As an aggressive AWPer, you’re defying some of the native characteristics of the AWP to gain map control. The aggressive AWPer needs to know when to push angles that would seem suicidal in normal scenarios and often wield their slow, clunky weapon more like a shotgun than a sniper rifle. The aggressive AWPer uses a two-handed sword as if it were a one-hander, relying on speed, intuition, and tricks to gain the advantage.
Passive AWPing can only take you so far. Think of it this way: holding an angle won’t work if you meet an opponent who’s quicker on the draw. Aggressive AWPers incorporate movement and manipulative model tricks (peeking at certain angles crouched or with a varying speed) to defeat their opponents.
Crouch-peeking and shoulder-peeking relies on the inherent advantage that comes with peeking in CS:GO (check this GIF below for a visual representation) by turning corners quickly, scoping in, and firing with a little bit of guesswork. Although some of this technique relies on popping out at an unexpected place or time, it’s also underpinned by two mechanics of the game itself. AWPers use ‘corner advantage,’ the Source engine’s preference for the camera to be slightly left-of-center, allowing them to see an opponent just a moment before they see you.
To shoulder-peek, you should quickly strafe a corner or known angle with a shot in mind, scope-in and automatically fire, and strafe back in the opposite direction right away; all of this should be one fluid motion with no delay except to stop and quickly shoot. This technique tries to limit the chances of being prefired or tagged, and keeps you mobile as an AWPer.
Crouch-peeking adds one more element to this act of angle manipulation, by bringing the player into a crouched-state as they round a corner. This is meant to throw off a defensive player whose crosshair, if they’re experienced, is most likely aimed at head height. To crouch-peek, hold the crouch key as you round a corner, falling into your aim in one motion. In the brief moment that you’re stationary, you should be crouched, scoped-in, and aiming at an angle that you are looking to clear. Chances are the opponent is trying to correct his aim and you’ve got a clear shot!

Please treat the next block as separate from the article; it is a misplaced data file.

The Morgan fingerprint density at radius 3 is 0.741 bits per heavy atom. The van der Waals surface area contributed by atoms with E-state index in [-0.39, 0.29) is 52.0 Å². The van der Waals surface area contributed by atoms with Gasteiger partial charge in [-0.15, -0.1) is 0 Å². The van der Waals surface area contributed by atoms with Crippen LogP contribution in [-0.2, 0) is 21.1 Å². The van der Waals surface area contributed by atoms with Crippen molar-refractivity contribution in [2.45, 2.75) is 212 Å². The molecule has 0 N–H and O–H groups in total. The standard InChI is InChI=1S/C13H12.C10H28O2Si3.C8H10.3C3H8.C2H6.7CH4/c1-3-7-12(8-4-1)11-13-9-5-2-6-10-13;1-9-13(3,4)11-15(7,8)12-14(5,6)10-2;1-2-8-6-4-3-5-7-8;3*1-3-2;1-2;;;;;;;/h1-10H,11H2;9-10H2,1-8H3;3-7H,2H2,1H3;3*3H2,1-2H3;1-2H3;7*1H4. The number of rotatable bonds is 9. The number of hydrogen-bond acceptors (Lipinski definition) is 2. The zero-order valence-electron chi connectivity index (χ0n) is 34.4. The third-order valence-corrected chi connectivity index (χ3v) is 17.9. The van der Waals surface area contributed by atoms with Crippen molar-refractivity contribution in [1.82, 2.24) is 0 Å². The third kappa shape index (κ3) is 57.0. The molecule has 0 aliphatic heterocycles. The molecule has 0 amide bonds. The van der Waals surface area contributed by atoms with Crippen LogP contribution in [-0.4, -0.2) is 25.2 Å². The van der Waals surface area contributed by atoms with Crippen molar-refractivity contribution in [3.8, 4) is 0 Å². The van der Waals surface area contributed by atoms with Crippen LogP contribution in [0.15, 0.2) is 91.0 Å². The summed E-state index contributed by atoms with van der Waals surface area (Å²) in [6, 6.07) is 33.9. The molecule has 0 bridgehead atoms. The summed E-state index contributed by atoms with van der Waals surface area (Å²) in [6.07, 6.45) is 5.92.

Aggressive AWPers have to master this quick input of keys: crouch, strafe, scope-in, and fire, without doing any of these commands too quickly or else the recoil is thrown off. The crouch key needs to be pressed exactly as the player rounds the corner, and not before or after.
Quickscoping is a technique where right-clicking is immediately followed by a left click, granting a more accurate shot than you would have by noscoping. To try a quickscope, stop moving, then right and then left click in rapid succession. Practice this technique in casual play so you’ll have more opportunities to buy the AWP and less pressure to contribute to a victory.
Noscoping, or the art of using the AWP like it’s the world’s largest pistol, is still functional and sees occasional use by pro players in the highest echelon of CS:GO. Noscoping is often the best and only choice when someone is rushing you head-on. If you find yourself in this situation, dip your aim to around center of mass on an enemy, stop moving as much as possible before you shoot, trust your muscle memory, and wait until the last possible moment to fire to maximize the angle and distance between you and your target’s hitboxes.
Wallbanging is Counter-Strike’s tasteful way of referring to shooting through hard map surfaces. There are certain angles that only an AWP (or an autosniper as well) can penetrate and several of these happen to be in very useful positions. As seen in these clips on de_cache, preset angles can be used to try and tag players on the other side of the map. The best way to try this yourself is to load a map on an offline server (simply type ‘map de_dust2’ in console, for example), then enter “sv_showimpacts 1” in the console to track bullet penetration and search for new spots.
Lastly, and very infrequently, the AWP is able to hit accurate shots at the apex of a jump, similar to the notorious Scout jumpshot but far less dependable and requiring near perfect timing. Rarely seen, this technique is best left to hyper-aggressive players willing to take the risk.
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